REGIONAL— If you liked last winter’s plentiful snow and mostly seasonable temperatures, you may be in luck. The outlook for the upcoming winter suggests it’s rinse and repeat as a …
REGIONAL— If you liked last winter’s plentiful snow and mostly seasonable temperatures, you may be in luck. The outlook for the upcoming winter suggests it’s rinse and repeat as a building La Niña pattern in the Pacific portends a higher likelihood of storminess in the Upper Midwest.
The National Oceanic and Atmospheric Administration, or NOAA, has issued its annual winter outlook and it points to near-normal temperatures and above-normal precipitation for northeastern Minnesota. “With La Niña well established and expected to persist through the upcoming 2020 winter season, we anticipate the typical, cooler, wetter North, and warmer, drier South, as the most likely outcome of winter weather that the U.S. will experience this year,” said Mike Halpert, deputy director of NOAA’s Climate Prediction Center.
While the southern half of the country is expected to be warmer than average this winter, below-normal temperatures are favored from the Pacific Northwest into the Northern Plains, including the northwestern third of Minnesota. Other parts of the state are forecast to have equal chances of above- or below-average temperatures this winter.
Meanwhile, the northern tier of U.S. states, from the Pacific Northwest through the Great Lakes region are expected to see above-average precipitation. In northeastern Minnesota, that’s likely to translate into abundant snowfall, portending favorable conditions for outdoor recreation.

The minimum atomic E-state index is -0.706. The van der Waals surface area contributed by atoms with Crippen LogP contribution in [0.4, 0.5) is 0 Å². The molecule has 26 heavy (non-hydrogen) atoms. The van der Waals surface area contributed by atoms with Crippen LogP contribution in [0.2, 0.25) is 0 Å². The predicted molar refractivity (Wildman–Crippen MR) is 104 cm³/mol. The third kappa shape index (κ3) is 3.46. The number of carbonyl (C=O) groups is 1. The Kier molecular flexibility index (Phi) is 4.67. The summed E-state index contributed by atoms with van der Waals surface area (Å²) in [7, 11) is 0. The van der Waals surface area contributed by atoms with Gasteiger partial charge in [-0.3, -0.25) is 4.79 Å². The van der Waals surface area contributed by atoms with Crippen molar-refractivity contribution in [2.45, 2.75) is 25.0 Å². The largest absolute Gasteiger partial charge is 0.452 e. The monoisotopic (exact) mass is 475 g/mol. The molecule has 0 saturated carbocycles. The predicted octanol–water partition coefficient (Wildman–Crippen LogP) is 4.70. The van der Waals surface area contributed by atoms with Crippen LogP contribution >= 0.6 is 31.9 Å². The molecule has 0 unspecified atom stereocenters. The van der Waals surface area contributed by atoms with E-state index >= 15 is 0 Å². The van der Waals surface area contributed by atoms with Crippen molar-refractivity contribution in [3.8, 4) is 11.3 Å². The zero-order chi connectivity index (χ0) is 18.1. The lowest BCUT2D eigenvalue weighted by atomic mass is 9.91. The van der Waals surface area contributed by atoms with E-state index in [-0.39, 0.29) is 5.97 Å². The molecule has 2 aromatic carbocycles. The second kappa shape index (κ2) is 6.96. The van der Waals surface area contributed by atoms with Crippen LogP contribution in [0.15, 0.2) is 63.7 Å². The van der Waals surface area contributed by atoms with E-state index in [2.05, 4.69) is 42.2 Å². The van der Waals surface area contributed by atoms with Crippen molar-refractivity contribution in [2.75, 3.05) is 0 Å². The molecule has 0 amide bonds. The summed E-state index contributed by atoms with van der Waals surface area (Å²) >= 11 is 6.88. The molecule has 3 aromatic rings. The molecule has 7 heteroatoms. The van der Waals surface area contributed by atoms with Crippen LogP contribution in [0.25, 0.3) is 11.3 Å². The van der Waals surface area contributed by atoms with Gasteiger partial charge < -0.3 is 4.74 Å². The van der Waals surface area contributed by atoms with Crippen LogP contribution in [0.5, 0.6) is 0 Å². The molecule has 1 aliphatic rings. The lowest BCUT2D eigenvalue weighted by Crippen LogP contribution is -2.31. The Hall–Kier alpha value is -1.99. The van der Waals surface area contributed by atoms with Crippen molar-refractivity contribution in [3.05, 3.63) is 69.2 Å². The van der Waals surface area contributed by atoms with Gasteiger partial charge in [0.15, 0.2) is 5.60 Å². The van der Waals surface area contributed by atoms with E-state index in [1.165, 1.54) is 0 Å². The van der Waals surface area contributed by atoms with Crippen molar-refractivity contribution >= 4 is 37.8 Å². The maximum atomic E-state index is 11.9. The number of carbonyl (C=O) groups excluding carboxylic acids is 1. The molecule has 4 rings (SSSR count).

While a wetter-than-average winter in northeastern Minnesota could offer some relief from ongoing drought conditions, NOAA’s latest forecast projects that drought conditions will linger. Winter is typically Minnesota’s driest season, with average total melted precipitation of less than one inch per month from December through February. But parts of northeastern Minnesota, such as the Ely area, are likely to end 2020 as much as 6-8 inches below average for the year. While recent snow and cold temperatures have sharply reduced fire danger and moistened the ground, water levels still remain lower than normal across much of the region, particularly in Lake and Cook counties and portions of eastern and far northwestern St. Louis County. The U.S. Drought Monitor listed those areas as experiencing moderate drought as of Wednesday. Much of the rest of St. Louis County is considered abnormally dry.